Very quickly a huge rivalry started between the pilots of the Meteor and the Shooting Star.
Lighter and more maneuverable, the American fighter was always in advantage during “dogfights” but every time a Meteor pilot was in a uncomfortable position, all he had to do was to push the levers and disengage at once. Even if both fighters had a similar top speed, the Meteor had a better acceleration.
Most of the FAB top officials at that time were WWII veterans and if there was one thing they knew how to do was ground attack.
That expertise was widespread in the pilots training program.
The problem was the squadron leaders were pushing the Meteors to perform a task which it wasn’t designed for.
Knowing that Brazilian Meteors were being punished by flying in low altitude missions, Gloster Aviation started to send warning letters to the FAB high command. Those letters were systematically ignored and the excuse for that was our planes had too few hours under their wings to be concerned about structural problems.
In 1963 Gloster was bought by Hawker Siddeley Aviation and the new owners decided to take a more personal approach to the issue.
In 1965 a team of Hawker technicians came to Brazil and inspected the wing root of every single FAB Meteor.
The tests results were astonishing, 50% of planes were immediately “junked” for showing severe cracking on the wing root and the other half were sent to the hangars to receive structural reinforcement.
The low altitude training was pretty much banned.
The Brazilian officials were already looking for a modern fighter to replace our ageing planes but this idea would take years to become reality. As a quick solution, FAB bought 30 “second hand” Shooting Star from USA.
In july, 1971 the FAB officially retired the remaining Gloster Meteors still in service. In the same year the first wave of the Northrop F5 Tiger came to FAB.
A year latter, the brand new Air Force Base in Anapolis began receiving the the Dassault Mirage III and the new era of supersonic flight had started for FAB.
But the old Meteor wasn’t ready to die, not yet.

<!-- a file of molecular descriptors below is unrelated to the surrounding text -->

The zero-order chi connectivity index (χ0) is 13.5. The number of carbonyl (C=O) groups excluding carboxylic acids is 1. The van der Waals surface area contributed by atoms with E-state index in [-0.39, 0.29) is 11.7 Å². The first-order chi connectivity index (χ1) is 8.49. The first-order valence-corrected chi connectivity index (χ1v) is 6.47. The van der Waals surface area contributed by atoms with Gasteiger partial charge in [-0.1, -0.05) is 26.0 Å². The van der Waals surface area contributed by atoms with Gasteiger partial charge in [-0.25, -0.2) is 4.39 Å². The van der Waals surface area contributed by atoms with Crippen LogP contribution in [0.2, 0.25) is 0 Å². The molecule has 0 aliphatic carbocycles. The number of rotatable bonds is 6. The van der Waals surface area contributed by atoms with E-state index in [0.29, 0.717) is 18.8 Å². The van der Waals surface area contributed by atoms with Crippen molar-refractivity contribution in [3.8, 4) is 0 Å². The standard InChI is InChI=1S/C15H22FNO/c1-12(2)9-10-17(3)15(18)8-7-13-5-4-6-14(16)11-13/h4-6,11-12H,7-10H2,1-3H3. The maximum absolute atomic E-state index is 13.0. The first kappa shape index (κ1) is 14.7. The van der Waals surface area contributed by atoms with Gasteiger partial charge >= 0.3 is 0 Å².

A Die Hard Fighter.
In mid 1970, the First Fighter Group was getting ready to receive the new F5 Tiger and a team of mechanics were cleaning up the building used to store spare parts for the Meteors.
Digging through the stock pile, they found something really interesting, a brand new F8 fuselage.
After some talks between the squadron leaders and the base Commander, the team of mechanics received the green light to start gathering the best parts they could possibly find and begin the assembling job.
By the time when the FAB grounded all the remaining Meteors in 1971, this “new” plane was ready. It received the final technical “OK” and considered fly worthy with the ID # 4460. The team finally made an old dream come true, the Meteor was painted in green camouflage.
Obviously the Air Force wouldn’t keep a vintage fighter flying just for the “beauty ” of it, so the guys at the First Group must find a purpose to have the 4460 operational. The plane became the official towing target for the group and a passionate team of pilots and mechanics kept that Meteor active for 3 more years.
On April 22, 1974, the 4460 flew from Santa Cruz Air Base to Campo dos Afonsos where, after some acrobatics maneuvers, it landed and was taken into the Air Force Museum hangar after a fresh coat of paint.
For those who had or will have the opportunity to visit the museum, that F8 in camo is still in flying condition.
After 21 years of good service for the FAB, the Gloster Meteor era was over. Every single pilot who flew it has nothing but good memories to tell.
Simple, efficient, reliable, it was the perfect airplane to take us, peacefully, into the jet era.
My Second Favorite Curbside Classic.
Naturally, after the retirement the remaining Meteors, some of them were placed mostly as “Gate Guardians” in front of the air bases across the country.
The only air base in my hometown is called CINDACTA II, it is basically a air traffic control base which receives radar signal from all over southern Brazil. That is the place where I served for a year as a private in 1988.
By the late 70s we received an F8 Meteor and placed it in front of the entrance.
Many times during that year, I passed by the monument, in my uniform and saluted our old guardian. And it was impossible not to think about those glorious days when a few lucky guys had the the privilege to jump inside that cockpit, fire up the engines and take the plane as high as it could possibly fly.
Both Rolls Royce Derwent were removed from the Meteor before it became a display and one of them was donated to our University. The guys from the Mechanical Engineering Course used to fire it up on a stand, once a year for decades until they ran out of spare parts. Unfortunately I never saw it.